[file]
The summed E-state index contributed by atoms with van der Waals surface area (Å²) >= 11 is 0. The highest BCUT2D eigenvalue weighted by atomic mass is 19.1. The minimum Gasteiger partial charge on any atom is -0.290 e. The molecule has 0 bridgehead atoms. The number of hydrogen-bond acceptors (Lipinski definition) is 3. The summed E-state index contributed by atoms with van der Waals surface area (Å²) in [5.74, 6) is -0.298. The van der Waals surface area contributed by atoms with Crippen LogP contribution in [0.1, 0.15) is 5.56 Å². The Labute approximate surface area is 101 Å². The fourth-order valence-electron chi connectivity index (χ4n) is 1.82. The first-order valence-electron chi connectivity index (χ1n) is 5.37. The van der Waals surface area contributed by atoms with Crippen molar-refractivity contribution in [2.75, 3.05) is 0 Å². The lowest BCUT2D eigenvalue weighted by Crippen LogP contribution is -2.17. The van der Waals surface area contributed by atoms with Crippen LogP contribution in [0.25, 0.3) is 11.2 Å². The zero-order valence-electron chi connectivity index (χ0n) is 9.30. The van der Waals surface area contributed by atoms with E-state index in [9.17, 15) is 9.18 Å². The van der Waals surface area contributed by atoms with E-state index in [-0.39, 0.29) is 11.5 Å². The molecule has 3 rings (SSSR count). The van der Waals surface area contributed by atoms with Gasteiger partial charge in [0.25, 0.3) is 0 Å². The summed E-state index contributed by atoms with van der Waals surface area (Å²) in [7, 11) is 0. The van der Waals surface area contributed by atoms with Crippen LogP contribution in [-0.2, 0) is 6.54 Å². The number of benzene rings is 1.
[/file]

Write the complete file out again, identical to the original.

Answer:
The summed E-state index contributed by atoms with van der Waals surface area (Å²) >= 11 is 0. The highest BCUT2D eigenvalue weighted by atomic mass is 19.1. The minimum Gasteiger partial charge on any atom is -0.290 e. The molecule has 0 bridgehead atoms. The number of hydrogen-bond acceptors (Lipinski definition) is 3. The summed E-state index contributed by atoms with van der Waals surface area (Å²) in [5.74, 6) is -0.298. The van der Waals surface area contributed by atoms with Crippen LogP contribution in [0.1, 0.15) is 5.56 Å². The Labute approximate surface area is 101 Å². The fourth-order valence-electron chi connectivity index (χ4n) is 1.82. The first-order valence-electron chi connectivity index (χ1n) is 5.37. The van der Waals surface area contributed by atoms with Crippen molar-refractivity contribution in [2.75, 3.05) is 0 Å². The lowest BCUT2D eigenvalue weighted by Crippen LogP contribution is -2.17. The van der Waals surface area contributed by atoms with Crippen LogP contribution in [0.25, 0.3) is 11.2 Å². The zero-order valence-electron chi connectivity index (χ0n) is 9.30. The van der Waals surface area contributed by atoms with E-state index in [9.17, 15) is 9.18 Å². The van der Waals surface area contributed by atoms with E-state index in [-0.39, 0.29) is 11.5 Å². The molecule has 3 rings (SSSR count). The van der Waals surface area contributed by atoms with Gasteiger partial charge in [0.25, 0.3) is 0 Å². The summed E-state index contributed by atoms with van der Waals surface area (Å²) in [7, 11) is 0. The van der Waals surface area contributed by atoms with Crippen LogP contribution in [-0.2, 0) is 6.54 Å². The number of benzene rings is 1.